Before Harriet Olmstead can bake her bread at the Pliny Freeman Farm in Old Sturbridge Village, she has to wait two hours for the oven to preheat. And that doesn't mean just flipping a dial and waiting for a light to go out.
In this case the oven is part of a large early 19th-century fireplace in the farmhouse kitchen. During those two hours Harriet will have continuously fed kindling into the old brick bake oven.
Then after she has shoveled out the coals and inserted her arm into the oven to determine if the bricks are giving off the right amount of heat, she will slide in her loaves.
Neither she nor Janet Kingsbury-Warren minds that they spend their days cooking in a kitchen that lacks such modern conveniences as a refrigerator or stove. It's all part of their jobs as interpreters in this village-museum which depicts the working life of small-town New Englanders during the early 1800s.
On the Saturday morning that I wandered into the 1801 farmhouse, the two women were busy baking and preparing the "nooning" meal, which would be eaten by them and the other village staff members who work on the farm. While they nimbly performed their numerous tasks, they were equally busy answering questions from visitors curious about the mechanics of early American cooking.
Although the nooning was traditionally the main meal of the day for 19 th-century farmers, on Saturday it was usually composed of leftovers, to enable the women to bake ahead for the week. On this Saturday the leftovers were in the form of thick duck soup simmering in a small cast-iron pot suspended over the fire.
While the soup simmered, Janet prepared the beans that would be baked for nearly 24 hours in the preheated oven. When taken out on Sunday morning, they would still be warm and would serve as a quick and convenient breakfast. Their preparation involved taking beans that had soaked overnight, putting them in a crock, and then adding molasses, brown sugar, and sliced onion.
But baking was the main focus of the day, and so the women soon turned their attention to making bread and gingerbread. Because the day was drafty, the bread dough, made of cornmeal and rye flour, was put inside a reflecting oven to rise. The more common use of the portable tin oven, customarily placed on the hearth to reflect heat from the fire, was for roasting meat.
Most of the recipes that the Sturbridge cooks use are from antique cookbooks. Before preparing their gingerbread, Janet and Harriet consulted "The Pocumtive Housewife," published in 1805. The recipe called for much the same ingredients as a modern one -- chiefly molasses, ginger, flour, and water -- with one difference being that a pinch of "saleratus" was listed. That, it turned out, was the old name for baking soda.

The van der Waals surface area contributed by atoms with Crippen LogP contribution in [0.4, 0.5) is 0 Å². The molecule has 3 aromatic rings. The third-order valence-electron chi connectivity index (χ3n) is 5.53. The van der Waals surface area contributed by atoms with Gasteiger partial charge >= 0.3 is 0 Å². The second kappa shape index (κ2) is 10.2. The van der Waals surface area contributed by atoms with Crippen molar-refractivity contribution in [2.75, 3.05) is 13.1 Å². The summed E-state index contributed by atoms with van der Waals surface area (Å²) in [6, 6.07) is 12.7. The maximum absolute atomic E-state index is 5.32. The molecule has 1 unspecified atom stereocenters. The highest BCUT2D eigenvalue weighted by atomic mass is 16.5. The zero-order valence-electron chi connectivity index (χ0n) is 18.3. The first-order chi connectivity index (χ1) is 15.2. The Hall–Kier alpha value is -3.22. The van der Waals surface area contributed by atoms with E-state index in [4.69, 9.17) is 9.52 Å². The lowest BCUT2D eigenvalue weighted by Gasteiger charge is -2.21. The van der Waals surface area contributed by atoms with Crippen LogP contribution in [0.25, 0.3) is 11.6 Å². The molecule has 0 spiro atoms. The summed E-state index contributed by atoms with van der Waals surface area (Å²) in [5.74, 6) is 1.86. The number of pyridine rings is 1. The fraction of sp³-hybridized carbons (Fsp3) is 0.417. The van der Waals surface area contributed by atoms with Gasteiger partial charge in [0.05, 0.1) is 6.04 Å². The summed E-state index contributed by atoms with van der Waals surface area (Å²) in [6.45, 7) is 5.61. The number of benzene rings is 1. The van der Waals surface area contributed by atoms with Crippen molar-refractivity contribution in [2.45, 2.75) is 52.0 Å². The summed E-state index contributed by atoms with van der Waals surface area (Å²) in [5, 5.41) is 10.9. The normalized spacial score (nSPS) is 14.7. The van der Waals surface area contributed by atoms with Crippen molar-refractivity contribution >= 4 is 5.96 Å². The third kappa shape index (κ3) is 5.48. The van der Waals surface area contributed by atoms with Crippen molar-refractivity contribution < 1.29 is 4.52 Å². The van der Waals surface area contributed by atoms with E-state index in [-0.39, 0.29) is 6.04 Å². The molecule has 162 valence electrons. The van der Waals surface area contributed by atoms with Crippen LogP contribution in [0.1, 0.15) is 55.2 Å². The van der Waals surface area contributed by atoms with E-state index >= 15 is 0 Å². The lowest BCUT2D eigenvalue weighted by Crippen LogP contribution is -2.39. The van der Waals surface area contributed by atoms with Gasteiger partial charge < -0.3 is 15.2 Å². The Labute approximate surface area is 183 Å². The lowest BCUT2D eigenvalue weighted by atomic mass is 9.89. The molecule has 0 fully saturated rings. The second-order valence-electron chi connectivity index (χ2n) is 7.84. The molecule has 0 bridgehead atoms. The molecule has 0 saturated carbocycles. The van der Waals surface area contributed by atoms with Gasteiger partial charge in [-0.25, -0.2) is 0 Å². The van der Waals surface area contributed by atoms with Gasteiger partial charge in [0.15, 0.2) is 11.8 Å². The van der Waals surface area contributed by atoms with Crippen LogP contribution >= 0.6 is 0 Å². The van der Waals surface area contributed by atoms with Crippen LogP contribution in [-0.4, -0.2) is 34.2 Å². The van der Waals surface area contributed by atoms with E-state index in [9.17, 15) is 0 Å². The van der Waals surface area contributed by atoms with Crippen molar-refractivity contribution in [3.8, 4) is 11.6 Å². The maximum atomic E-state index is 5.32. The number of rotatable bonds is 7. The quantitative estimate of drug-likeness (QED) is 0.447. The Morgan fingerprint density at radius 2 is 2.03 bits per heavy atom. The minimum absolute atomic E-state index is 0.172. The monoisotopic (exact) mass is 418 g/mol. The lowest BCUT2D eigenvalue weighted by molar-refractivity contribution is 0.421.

Janet has charge of planning the menu at Freeman Farm, one that must chiefly rely on the foodstuffs produced on the property. It must also reflect the eating habits of a family of that period and situation. "We have a lot of soups and stews, because that is what research reveals that they had a lot of," she explained. "We also have pie, cheese, and bread at almost every meal."
The staff at Freeman Farm raises a variety of animals, and so has an abundance of pork, chicken, beef, and other meats all year round. It is also adept at making such products as butter, cheese, sausage, and bacon. from the kitchen garden come vegetables and herbs, some of which are dried for use during the winter months. Along the fireplace mantel hang strings of drying apple slices which, when needed, will be reconstituted with water and used for apple pie.
Although their antiquated style of food preparation appears toilsome and time-consuming, both women profess to enjoy it more than the modern method. For those who think they might feel the same way, the village offers demonstrations and workshops in fireplace cooking several times a year.
The following are recipes from Old Sturbridge Village, adapted for those who would rather not use a fireplace. Muster Day Gingerbread 1 cup shortening 1 cup hot water 1 cup dark molasses 1 cup sugar 1 cup flour 1 teaspoon soda 1 teaspoon salt 1 teaspoon ginger 1 teaspoon nutmeg 2 teaspoons cinnamon
In a mixing bowl melt shortening in hot water. Stir in molasses and sugar. Sift together flour, soda, salt, ginger, nutmeg, and cinnamon. Mix them, a little at a time, into the batter.
Then add enough additional sifted flour (about 5 cups) to make a stiff dough. Roll the dough on a floured board 1/2 inch thick. Pat it into a greased cookie sheet or pan, 8 by 16 or 10 by 15 inches. Bake 20 minutes at 375 degrees F.